New Drill-Free Technique for Cavities in Children

Child at the dentist

Courtesy of freedigitalphotos.net

Dr. Norma Hall, a Scottish dentist, developed a new technique for fixing cavities in young children that doesn’t require a drill, using a local anesthetic, or placing a dental filling. The technique, aptly called the Hall technique, involves capping a baby tooth with a stainless-steel crown to seal the decay. The crown then remains on the afflicting tooth until it naturally falls out with the arrival of the permanent tooth. According to recent research, the process is 20 minutes faster than the traditional filling and has a higher success rate.

More importantly, recent research on the technique has found that this drill-free technique can reduce dentist anxiety in young children. Dr. Lyndie Foster Page and Dr. Dorothy Boyd trained ten dentists to use the Hall technique, and then studied its effects on dentist anxiety in about 200 young children versus conventional methods. One hundred of the children had the Hall technique, and approximately 90 children had a traditional filling. The children were aged between 5 and 8.

They found that the children who received the Hall technique reported less dental anxiety than the children who received fillings. Nearly 90% of the children with the Hall technique reported that they enjoyed their dental visit, whereas only 52% of the children who received a filling said the same.[..Read More]

Porcelain Veneers Can Broaden Your Narrow Smile

Narrow Smiles

Courtesy of Nourished Kitchen

Porcelain veneers are most commonly used as a method of teeth whitening and as a way to cover chipped or broken teeth. However, porcelain veneers can be used for other tricks, such as covering up a gap in your teeth or broadening a narrow smile.

Dentists call a narrow smile one where most of the teeth point downward or inward, while the two front teeth angle out or appear to be more prominent. Narrow smiles often shadow the other teeth, causing them to appear darker than they really are.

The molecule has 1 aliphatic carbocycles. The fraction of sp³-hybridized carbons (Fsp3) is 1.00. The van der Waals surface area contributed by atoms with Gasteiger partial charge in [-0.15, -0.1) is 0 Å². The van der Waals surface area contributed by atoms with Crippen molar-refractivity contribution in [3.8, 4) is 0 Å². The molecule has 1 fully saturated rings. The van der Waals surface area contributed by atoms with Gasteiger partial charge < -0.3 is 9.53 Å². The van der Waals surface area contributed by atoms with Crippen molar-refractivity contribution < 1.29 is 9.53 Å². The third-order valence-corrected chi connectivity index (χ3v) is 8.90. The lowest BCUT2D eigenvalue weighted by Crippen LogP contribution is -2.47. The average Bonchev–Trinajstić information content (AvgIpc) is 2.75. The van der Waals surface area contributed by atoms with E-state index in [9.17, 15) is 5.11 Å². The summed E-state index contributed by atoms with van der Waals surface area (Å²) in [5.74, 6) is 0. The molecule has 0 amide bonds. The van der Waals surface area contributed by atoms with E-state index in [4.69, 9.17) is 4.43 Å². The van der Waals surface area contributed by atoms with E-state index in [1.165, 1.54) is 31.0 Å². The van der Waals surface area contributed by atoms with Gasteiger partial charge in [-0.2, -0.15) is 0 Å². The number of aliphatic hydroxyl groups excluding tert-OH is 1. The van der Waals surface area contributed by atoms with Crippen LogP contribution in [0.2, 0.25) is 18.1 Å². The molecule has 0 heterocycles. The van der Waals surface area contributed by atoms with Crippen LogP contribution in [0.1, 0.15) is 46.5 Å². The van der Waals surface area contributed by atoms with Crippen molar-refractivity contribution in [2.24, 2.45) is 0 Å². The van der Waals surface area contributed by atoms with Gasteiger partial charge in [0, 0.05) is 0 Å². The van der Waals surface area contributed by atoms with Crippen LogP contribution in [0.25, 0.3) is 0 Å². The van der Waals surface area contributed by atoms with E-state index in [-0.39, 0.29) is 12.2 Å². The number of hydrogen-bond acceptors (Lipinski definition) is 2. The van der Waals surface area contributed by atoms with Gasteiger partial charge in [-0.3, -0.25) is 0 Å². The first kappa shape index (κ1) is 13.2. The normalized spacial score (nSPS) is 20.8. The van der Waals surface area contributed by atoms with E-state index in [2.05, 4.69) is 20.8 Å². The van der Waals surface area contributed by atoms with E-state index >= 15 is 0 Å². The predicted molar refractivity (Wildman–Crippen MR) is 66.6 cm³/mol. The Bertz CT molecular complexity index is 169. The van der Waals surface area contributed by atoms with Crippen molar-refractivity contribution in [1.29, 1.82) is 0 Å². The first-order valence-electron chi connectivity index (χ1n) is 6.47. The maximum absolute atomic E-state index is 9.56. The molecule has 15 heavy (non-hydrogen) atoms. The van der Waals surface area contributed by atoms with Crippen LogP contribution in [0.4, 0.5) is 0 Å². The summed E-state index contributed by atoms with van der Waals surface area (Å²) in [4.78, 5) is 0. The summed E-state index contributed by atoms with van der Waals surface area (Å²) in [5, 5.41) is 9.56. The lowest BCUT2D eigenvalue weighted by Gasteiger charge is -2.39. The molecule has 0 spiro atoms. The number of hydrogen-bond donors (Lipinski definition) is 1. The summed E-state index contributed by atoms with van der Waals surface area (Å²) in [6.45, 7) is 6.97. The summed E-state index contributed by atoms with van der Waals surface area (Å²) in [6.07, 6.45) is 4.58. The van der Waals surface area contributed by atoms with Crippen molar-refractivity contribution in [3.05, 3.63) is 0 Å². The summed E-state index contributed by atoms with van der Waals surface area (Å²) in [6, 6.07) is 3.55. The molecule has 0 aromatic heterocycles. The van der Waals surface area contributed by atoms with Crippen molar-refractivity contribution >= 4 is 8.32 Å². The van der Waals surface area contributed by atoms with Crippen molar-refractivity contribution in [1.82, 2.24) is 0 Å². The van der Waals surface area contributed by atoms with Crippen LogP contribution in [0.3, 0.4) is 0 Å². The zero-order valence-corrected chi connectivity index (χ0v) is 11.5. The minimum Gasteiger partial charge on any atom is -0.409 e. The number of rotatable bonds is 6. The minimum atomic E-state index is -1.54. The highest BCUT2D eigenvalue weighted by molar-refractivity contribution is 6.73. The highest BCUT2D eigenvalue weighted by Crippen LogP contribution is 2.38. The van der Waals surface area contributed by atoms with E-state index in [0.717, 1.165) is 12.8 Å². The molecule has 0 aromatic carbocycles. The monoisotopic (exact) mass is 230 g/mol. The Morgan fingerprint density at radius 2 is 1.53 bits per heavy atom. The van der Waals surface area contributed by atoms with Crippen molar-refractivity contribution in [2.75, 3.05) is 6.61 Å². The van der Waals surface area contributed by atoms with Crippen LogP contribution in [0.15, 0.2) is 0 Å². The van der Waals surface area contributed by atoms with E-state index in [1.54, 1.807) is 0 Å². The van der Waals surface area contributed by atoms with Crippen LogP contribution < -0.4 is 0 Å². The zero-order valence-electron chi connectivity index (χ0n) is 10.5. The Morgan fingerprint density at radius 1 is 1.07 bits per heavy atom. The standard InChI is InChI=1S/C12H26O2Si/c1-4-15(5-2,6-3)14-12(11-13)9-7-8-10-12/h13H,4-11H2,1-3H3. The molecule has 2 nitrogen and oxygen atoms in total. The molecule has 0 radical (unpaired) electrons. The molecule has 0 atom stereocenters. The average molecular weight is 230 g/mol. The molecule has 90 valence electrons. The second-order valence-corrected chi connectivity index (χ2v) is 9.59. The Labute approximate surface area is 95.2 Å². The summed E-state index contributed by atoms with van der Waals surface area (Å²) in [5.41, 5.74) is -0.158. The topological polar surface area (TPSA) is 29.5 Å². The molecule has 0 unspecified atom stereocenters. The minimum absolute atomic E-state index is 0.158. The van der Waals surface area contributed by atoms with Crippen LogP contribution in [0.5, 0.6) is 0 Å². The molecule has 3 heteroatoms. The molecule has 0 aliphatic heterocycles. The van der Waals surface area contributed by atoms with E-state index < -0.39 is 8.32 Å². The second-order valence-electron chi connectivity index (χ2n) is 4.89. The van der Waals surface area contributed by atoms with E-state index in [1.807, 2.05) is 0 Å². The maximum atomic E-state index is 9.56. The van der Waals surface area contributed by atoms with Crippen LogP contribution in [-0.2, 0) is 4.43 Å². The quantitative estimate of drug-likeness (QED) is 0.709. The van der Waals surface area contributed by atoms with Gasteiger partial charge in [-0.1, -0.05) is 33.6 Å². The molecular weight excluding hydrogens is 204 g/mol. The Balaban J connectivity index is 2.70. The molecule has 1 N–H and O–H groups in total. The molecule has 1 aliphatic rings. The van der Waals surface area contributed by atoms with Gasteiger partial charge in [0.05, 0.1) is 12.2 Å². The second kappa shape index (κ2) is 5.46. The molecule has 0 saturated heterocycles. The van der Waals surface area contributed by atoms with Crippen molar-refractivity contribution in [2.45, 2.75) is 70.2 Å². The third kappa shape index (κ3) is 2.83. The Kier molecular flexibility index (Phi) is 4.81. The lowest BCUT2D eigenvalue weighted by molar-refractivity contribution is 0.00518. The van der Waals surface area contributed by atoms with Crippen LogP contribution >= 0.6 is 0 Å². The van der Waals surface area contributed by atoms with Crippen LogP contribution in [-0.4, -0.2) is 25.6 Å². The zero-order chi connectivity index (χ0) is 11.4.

Orthodontics are often recommended to correct this, but porcelain veneers are a great option for those who don’t need braces for other reasons. Veneers can be bonded to only the teeth you need to broaden, thereby exposing more teeth in your smile and reducing the prominence of your front two teeth.[..Read More]

Recovering from Gum Graft Surgery

Finally, let’s talk recovery from gum tissue graft surgery. You will not have to be hospitalized or anything like that; you can go home immediately after your surgery, but you will need a ride home.

Until the area has healed, do not brush or floss the gum lines that were affected. Instead, rinse your mouth with a special, dentist-prescribed mouthwash to clean the area and help prevent plaque buildup. Additionally, your periodontist may prescribe an antibiotic to cull the risk of infection.

For at least a week post-gum graft surgery, eat only soft, cool foods. For example, you can eat eggs, gelatin, yogurt, cottage cheese, pasta, ice cream, and well-cooked (super soft) vegetables. Definitely keep raw vegetables and crispy fruits, such as apples and pears, out of your diet until you are completely healed.[..Read More]

What to Expect in a Gum Graft Procedure

Now that we’ve gone over why you might need gum graft surgery, let’s discuss what you can expect during said procedure.

Depending on the periodontist and his or her policies, what anesthesia you receive will vary. Some will only numb the areas directly, some will offer IV anesthesia, and some will offer relaxing meds on top of the anesthesia. The relaxers could be nitrous oxide (laughing gas) or prescription tranquilizers for the patient to take before the procedure, such as Valium.

There are three different types of gum grafts. Since not every patient has the same condition for needing a gum graft, not every patient needs the exact same procedure.[..Read More]

Gum Tissue Graft Surgery – Why Do I Need it?

Any surgery always sounds scary, and no one is really ever that thrilled to have to “go under the knife.” If you’ve had your wisdom teeth removed or a root canal, the thought of having any other oral surgery will be less appealable than usual. But if you’ve been told by your dentist or periodontist that you need a gum graft surgery, you can relax a little. It sounds far worse that it is, and it doesn’t have nearly the painful recovery of a root canal or wisdom teeth extraction.

So why do you need this type of surgery at all?

Most gum grafts are prescribed due to gum recession, which can be caused by gum disease or aggressive brushing. Gum recession is a process where the gum line that surrounds your teeth starts to recede toward your jawbone and expose the root. With the root exposed, your teeth will become more sensitive to temperature, home dental care, and dental cleanings. If left untreated, some foods–such as those with high sugar content–can actually become painful to chew on the side of the exposed root. At the extreme scenario, gum recession can cause tooth loss.[..Read More]